First-Generation Hispanics

June 16, 2016

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First-generation Hispanics are defined by the Census as immigrants from Spanish speaking countries of origin. Typically, they come to the U.S. at the age of 10+. Those immigrants that come to the U.S. at the age of 10 years or younger, are considered 1.5-generation immigrants. Surprising to many, 26% of the first-generation Hispanic immigrant population is a 1.5-generation immigrant.

From an ethos perspective, first-generation Hispanic immigrants (approximately 35% of the Hispanic market) remain very collective by nature, [vs. self-reliant: the U.S. ethos], and more often than not, hold firmly to the beliefs, practices, and heritage of their countries of origin. This includes their use of language. These individuals, for the most part, remain Spanish language dominant throughout their lives, and tend to be more conservative by nature.

From a cultural value perspective, sacrificing for the greater good is highly valued and they are motivated and influenced by their family and community. When compared to other immigrant generations, first-generation immigrants tend to be innovators (Simmons: Tipping Point Segments). Innovators are defined as pioneers, people at the birth of a new trend (which makes sense if one considers that to immigrate you need to re-invent yourself and start anew).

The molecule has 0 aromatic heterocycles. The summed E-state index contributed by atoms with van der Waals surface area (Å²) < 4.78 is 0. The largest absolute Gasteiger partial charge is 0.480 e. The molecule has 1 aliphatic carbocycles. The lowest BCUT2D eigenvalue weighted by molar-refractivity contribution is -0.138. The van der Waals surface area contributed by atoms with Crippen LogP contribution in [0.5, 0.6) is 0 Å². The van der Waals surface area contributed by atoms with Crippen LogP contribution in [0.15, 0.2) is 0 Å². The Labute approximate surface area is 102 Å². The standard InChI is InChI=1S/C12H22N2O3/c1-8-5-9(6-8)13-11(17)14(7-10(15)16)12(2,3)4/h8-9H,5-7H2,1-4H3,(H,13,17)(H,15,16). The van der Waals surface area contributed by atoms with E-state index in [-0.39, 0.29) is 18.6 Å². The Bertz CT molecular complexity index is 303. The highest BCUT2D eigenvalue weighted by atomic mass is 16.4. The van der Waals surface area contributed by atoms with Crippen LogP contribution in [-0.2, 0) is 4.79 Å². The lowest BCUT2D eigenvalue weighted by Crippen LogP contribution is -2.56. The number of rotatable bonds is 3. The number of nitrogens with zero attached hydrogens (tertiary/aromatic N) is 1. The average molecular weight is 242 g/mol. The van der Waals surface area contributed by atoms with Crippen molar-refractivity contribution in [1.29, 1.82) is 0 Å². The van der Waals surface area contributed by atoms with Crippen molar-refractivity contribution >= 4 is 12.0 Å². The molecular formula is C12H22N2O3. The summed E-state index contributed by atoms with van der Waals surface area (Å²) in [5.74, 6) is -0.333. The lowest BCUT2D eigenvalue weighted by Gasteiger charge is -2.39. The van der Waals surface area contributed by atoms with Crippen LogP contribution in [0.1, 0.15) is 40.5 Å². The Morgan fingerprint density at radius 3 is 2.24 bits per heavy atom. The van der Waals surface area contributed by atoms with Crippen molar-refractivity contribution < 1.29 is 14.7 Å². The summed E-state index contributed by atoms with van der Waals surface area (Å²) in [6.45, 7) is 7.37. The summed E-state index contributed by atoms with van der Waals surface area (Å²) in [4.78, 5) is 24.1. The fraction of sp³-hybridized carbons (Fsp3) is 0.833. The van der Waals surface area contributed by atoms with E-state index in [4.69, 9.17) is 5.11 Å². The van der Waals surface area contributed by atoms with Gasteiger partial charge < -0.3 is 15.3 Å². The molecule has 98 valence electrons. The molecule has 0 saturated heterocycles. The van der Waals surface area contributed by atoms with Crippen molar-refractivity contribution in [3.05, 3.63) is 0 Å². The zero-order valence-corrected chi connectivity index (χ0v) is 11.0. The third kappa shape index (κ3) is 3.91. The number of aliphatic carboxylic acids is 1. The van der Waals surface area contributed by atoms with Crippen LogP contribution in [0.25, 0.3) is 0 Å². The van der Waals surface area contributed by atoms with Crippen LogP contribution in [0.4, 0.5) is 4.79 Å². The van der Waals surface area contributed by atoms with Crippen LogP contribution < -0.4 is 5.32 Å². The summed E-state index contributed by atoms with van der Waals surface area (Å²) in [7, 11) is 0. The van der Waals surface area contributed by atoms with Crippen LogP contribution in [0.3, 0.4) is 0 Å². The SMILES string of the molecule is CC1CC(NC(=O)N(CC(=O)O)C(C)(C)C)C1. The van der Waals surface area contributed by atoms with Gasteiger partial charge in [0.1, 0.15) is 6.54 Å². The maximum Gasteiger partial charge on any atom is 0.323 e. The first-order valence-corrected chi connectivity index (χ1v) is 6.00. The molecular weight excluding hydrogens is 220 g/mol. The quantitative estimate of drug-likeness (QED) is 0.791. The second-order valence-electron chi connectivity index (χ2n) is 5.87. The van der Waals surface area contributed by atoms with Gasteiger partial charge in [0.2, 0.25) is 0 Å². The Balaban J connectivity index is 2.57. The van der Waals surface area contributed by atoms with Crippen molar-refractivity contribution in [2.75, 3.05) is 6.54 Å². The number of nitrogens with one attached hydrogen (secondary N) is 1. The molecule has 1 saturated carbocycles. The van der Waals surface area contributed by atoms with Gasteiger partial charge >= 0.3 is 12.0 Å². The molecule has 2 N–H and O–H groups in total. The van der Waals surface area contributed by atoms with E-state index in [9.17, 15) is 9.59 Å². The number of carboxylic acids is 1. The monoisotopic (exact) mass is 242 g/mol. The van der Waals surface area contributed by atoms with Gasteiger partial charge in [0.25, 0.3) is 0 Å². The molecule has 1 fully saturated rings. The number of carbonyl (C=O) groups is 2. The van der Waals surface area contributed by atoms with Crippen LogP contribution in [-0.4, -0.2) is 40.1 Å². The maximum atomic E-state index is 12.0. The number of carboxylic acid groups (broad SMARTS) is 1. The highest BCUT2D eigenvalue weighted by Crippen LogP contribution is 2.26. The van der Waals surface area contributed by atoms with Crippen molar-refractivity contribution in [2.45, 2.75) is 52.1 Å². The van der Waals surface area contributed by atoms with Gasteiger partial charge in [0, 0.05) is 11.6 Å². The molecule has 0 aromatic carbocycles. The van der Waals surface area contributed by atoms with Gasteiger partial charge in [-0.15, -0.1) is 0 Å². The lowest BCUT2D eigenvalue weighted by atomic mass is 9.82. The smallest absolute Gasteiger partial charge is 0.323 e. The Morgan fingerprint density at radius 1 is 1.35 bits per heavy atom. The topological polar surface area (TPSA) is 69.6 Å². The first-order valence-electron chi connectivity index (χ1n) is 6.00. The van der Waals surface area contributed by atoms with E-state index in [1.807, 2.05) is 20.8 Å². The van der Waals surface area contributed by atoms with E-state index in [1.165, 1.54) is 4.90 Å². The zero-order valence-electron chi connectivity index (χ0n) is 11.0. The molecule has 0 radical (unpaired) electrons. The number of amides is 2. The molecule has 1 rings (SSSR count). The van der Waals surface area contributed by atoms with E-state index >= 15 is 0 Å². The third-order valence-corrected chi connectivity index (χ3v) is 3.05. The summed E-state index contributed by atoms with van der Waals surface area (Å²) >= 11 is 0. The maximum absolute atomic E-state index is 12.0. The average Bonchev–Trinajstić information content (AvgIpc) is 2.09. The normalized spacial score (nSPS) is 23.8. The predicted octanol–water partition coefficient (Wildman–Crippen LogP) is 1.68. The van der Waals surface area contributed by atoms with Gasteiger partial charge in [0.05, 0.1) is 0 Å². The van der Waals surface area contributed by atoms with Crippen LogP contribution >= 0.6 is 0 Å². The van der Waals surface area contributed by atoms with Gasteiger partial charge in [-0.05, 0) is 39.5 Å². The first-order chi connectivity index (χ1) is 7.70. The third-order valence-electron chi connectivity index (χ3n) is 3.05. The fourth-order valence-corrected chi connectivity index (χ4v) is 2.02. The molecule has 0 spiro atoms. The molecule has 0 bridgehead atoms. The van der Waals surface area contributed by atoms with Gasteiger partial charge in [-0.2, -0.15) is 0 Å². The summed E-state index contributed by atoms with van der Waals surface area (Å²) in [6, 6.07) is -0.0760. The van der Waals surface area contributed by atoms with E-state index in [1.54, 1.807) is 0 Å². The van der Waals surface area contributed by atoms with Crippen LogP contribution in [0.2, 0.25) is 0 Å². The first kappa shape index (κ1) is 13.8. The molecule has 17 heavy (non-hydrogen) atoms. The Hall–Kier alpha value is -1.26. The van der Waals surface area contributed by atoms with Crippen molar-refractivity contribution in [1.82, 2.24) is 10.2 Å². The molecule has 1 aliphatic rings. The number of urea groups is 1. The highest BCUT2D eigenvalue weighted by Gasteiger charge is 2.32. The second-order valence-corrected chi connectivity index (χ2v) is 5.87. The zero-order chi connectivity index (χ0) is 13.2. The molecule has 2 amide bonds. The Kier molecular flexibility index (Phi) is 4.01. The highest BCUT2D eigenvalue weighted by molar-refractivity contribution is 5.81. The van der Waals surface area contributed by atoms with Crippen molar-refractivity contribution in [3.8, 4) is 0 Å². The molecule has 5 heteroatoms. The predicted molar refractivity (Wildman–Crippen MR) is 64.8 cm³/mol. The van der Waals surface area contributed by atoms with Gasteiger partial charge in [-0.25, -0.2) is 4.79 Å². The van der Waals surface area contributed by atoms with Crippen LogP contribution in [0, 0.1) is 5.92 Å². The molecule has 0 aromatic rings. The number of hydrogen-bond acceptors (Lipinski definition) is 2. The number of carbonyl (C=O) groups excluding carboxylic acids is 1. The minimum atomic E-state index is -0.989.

When it comes to their media behavior, they tend to engage primarily with Spanish language above-the-line media (radio and television) and are reached and touched by advertising that is both linguistically and culturally relevant. This means that advertising messages should be in Spanish (linguistic relevance) and should reflect their culture (collectivist first and foremost, then culture of origin relevance, if budget is available). The style of the messaging should be simple, inviting, informal and colloquial.

While Hispanics share a mother tongue, the Spanish language, there are nuances to the language based on cultures of origin, just as there are nuances to the English language, throughout the U.S.

When it comes to Best Practices, to both reach and touch this segment with advertising/messaging, keep the following top of mind:

  • Use simple, informal Spanish
  • Leverage Spanish language radio and television, primarily
  • Use Hispanic talent and Spanish language testimonials if at all possible
    • The greater relevance the better (e.g. Spanish language testimonials from Mexican immigrants when advertising in Los Angeles market)
  • Show/communicate collectivism and family/friends in advertising
  • Demonstrate a family environment (multi-generational household/surroundings) that would resonate with the audience – authenticity is paramount

This group is recognized as being brand loyal. The loyalty lies in the fact that Spanish language advertising both reaches and touches them.